The SAP Business Intelligence Roadmap: Evolution and Convergence
By Jonathan Haun, Senior Director, BI and Technology
Many of our clients want to know how best to navigate SAP’s business intelligence roadmap but the SAP reporting and analytics ecosystem has a complex history that continues to evolve. Enowa’s Senior Director, Jonathan Haun, an accomplished author and thought leader in this space, offers some insights.
How We Got Here
Since SAP’s acquisition of BusinessObjects in 2007, the SAP roadmap for Business Intelligence (BI) has evolved dramatically and quickly from its legacy solution, SAP Business Warehouse. When SAP introduced SAP HANA, a revolutionary data platform, in 2010, it represented the next fork in the company’s BI roadmap. Many organizations chose to leverage SAP HANA by moving their instances of SAP BW to SAP BW on HANA. Others used SAP HANA directly using batch ETL or real-time replication with HANA modeling. Because SAP BusinessObjects is capable of interfacing with both SAP BW on HANA and Native SAP HANA, organizations could choose between either BI platform solution. SAP HANA continues to be the data storage backbone of most SAP BI solutions, both on-premise and in the cloud. SAP BW on HANA has further evolved into SAP BW/4HANA and its most recent version has significantly simplified data management, lifecycle management, transformations, and data lineage.
Early Self-Service Visualization Tools
As SAP continued down the road to self-service and visualization, many more forks appeared in the roadmap. SAP BusinessObjects included a powerful ad-hoc reporting tool named Web Intelligence (WebI). While WebI is an excellent tool, end-users often require training to use it. In 2012, SAP introduced the self-service BI tool SAP Visual Intelligence (later renaming it SAP BusinessObjects Lumira 1.0). In 2013, SAP also introduced a developer focused dashboard tool, SAP BusinessObjects Design Studio. Design Studio could produce niche data visualizations and web-based BI applications but required a skilled programmer. To address the demand for easier self-service tools, SAP introduced SAP Lumira 2.0 in 2017, which combined SAP Lumira 1.0 for self-service and SAP BusinessObjects Design Studio for professional developers. SAP Lumira 2.0 made it possible for end users to create visualizations and then pass their work on to a professional developer for niche customizations.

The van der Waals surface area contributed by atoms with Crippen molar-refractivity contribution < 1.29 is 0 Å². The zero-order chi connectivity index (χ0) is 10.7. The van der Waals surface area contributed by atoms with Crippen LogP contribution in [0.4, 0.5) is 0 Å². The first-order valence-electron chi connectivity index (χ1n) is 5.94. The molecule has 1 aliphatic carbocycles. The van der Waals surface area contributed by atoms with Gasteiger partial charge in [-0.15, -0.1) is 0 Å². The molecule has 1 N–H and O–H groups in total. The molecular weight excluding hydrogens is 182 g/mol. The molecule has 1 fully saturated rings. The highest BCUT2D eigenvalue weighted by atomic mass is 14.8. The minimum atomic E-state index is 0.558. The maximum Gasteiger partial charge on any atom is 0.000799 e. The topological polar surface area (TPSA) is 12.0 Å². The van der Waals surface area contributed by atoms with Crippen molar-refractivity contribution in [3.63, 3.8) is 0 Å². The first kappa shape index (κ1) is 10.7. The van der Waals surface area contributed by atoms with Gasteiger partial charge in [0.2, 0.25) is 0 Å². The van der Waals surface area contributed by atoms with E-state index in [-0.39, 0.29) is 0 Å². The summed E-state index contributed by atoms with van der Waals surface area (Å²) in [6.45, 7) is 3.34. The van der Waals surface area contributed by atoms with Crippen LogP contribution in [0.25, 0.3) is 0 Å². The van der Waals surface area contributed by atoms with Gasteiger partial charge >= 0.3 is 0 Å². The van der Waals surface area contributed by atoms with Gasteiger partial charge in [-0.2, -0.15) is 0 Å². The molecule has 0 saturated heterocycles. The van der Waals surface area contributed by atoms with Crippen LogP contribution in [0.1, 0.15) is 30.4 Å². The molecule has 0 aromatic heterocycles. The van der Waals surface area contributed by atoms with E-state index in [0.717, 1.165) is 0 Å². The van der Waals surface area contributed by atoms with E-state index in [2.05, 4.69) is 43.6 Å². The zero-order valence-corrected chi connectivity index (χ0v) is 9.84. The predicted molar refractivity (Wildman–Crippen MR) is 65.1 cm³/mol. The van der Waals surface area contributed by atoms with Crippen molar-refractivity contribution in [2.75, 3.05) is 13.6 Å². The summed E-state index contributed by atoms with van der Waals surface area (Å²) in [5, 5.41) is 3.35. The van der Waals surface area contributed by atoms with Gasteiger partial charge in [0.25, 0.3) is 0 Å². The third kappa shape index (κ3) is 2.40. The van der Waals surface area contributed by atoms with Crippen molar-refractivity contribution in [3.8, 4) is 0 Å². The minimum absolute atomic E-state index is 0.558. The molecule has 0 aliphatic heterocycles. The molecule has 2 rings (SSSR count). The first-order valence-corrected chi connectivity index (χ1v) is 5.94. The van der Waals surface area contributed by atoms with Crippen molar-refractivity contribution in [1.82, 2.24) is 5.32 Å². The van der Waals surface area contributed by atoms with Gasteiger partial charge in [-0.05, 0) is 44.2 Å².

SAP SAC: Cloud Analytics
In 2018, SAP introduced SAP Analytics Cloud (SAC), another significant fork in the BI roadmap. This platform and its capabilities represent the current roadmap for SAP Business Intelligence visualizations, dashboards, planning, predictive analytics, and advanced analytics capabilities. However, the solution does not always address some important BI needs—particularly around data security, enterprise reporting, and report distribution. To that end, SAP will introduce SAP BusinessObjects 4.3 this year, bringing together SAC’s capabilities combined with SAP BusinessObjects Enterprise. A stated goal of SAP BusinessObjects 4.3 is to increase the integration capabilities between SAC and SAP BusinessObjects Enterprise. With that said, SAP issues updates to SAC often and these updates continue to address my concerns more often then not.
SAP Data Warehouse Cloud
Another significant fork in the road for SAP BI was the introduction of SAP Data Warehouse Cloud in late 2019. SAP Data Warehouse Cloud (DWC) is another SAP HANA-based SaaS offering that provides data storage, data transformation, ELT, ETL, data semantics, data cataloging, and data modeling all within a scalable cloud platform. It doesn’t necessarily replace SAP BW nor HANA, but there is a significant overlap of functionality between SAP DWC and on-prem solutions like SAP BW and Native SAP HANA. With that said, their is no easy migration path from SAP BW to DWC and getting to this platform will take some manual redevelopment. Their are options to migrate HANA XSA (container based) content to DWC but it too requires some manual intervention and be ready for a complex setup. The SAP DWC BW Bridge is also available which would allow an organization to migrate about 80% of their SAP BW4/HANA content to DWC. The remaining 20% would then need to be modeled using DWC modeling techniques.